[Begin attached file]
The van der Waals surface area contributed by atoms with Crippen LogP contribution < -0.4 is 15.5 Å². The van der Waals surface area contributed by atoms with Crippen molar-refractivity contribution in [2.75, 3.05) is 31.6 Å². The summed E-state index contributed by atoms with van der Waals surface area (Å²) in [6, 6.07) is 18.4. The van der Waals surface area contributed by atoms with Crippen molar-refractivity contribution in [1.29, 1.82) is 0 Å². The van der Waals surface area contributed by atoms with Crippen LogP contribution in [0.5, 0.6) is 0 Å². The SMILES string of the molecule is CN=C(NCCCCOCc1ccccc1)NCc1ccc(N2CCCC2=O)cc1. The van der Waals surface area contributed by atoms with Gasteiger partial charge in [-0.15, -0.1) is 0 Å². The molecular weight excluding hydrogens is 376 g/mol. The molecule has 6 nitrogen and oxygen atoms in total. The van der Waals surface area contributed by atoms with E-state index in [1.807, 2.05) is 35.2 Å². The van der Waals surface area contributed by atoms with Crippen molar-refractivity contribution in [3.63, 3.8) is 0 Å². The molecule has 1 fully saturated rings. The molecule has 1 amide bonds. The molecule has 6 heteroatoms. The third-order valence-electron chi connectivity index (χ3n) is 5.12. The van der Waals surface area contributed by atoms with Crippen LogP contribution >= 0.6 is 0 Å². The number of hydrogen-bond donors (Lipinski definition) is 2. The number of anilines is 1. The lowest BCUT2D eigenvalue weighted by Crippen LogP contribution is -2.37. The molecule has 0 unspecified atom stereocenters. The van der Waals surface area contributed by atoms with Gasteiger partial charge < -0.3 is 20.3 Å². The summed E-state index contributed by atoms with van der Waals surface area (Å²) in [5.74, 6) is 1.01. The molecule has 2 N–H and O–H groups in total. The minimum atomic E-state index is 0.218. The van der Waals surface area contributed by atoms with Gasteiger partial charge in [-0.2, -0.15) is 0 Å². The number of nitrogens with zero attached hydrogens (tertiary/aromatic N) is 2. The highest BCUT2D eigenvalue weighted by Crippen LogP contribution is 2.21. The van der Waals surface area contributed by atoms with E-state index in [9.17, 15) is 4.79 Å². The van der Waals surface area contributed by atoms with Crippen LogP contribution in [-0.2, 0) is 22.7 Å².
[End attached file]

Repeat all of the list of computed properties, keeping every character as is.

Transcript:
The van der Waals surface area contributed by atoms with Crippen LogP contribution < -0.4 is 15.5 Å². The van der Waals surface area contributed by atoms with Crippen molar-refractivity contribution in [2.75, 3.05) is 31.6 Å². The summed E-state index contributed by atoms with van der Waals surface area (Å²) in [6, 6.07) is 18.4. The van der Waals surface area contributed by atoms with Crippen molar-refractivity contribution in [1.29, 1.82) is 0 Å². The van der Waals surface area contributed by atoms with Crippen LogP contribution in [0.5, 0.6) is 0 Å². The SMILES string of the molecule is CN=C(NCCCCOCc1ccccc1)NCc1ccc(N2CCCC2=O)cc1. The van der Waals surface area contributed by atoms with Gasteiger partial charge in [-0.15, -0.1) is 0 Å². The molecular weight excluding hydrogens is 376 g/mol. The molecule has 6 nitrogen and oxygen atoms in total. The van der Waals surface area contributed by atoms with E-state index in [1.807, 2.05) is 35.2 Å². The van der Waals surface area contributed by atoms with Crippen molar-refractivity contribution in [3.63, 3.8) is 0 Å². The molecule has 1 fully saturated rings. The molecule has 1 amide bonds. The molecule has 6 heteroatoms. The third-order valence-electron chi connectivity index (χ3n) is 5.12. The van der Waals surface area contributed by atoms with Crippen LogP contribution >= 0.6 is 0 Å². The number of hydrogen-bond donors (Lipinski definition) is 2. The number of anilines is 1. The lowest BCUT2D eigenvalue weighted by Crippen LogP contribution is -2.37. The molecule has 0 unspecified atom stereocenters. The van der Waals surface area contributed by atoms with Gasteiger partial charge < -0.3 is 20.3 Å². The summed E-state index contributed by atoms with van der Waals surface area (Å²) in [5.74, 6) is 1.01. The molecule has 2 N–H and O–H groups in total. The minimum atomic E-state index is 0.218. The van der Waals surface area contributed by atoms with Gasteiger partial charge in [-0.2, -0.15) is 0 Å². The number of nitrogens with zero attached hydrogens (tertiary/aromatic N) is 2. The highest BCUT2D eigenvalue weighted by Crippen LogP contribution is 2.21. The van der Waals surface area contributed by atoms with E-state index in [9.17, 15) is 4.79 Å². The van der Waals surface area contributed by atoms with Crippen LogP contribution in [-0.2, 0) is 22.7 Å².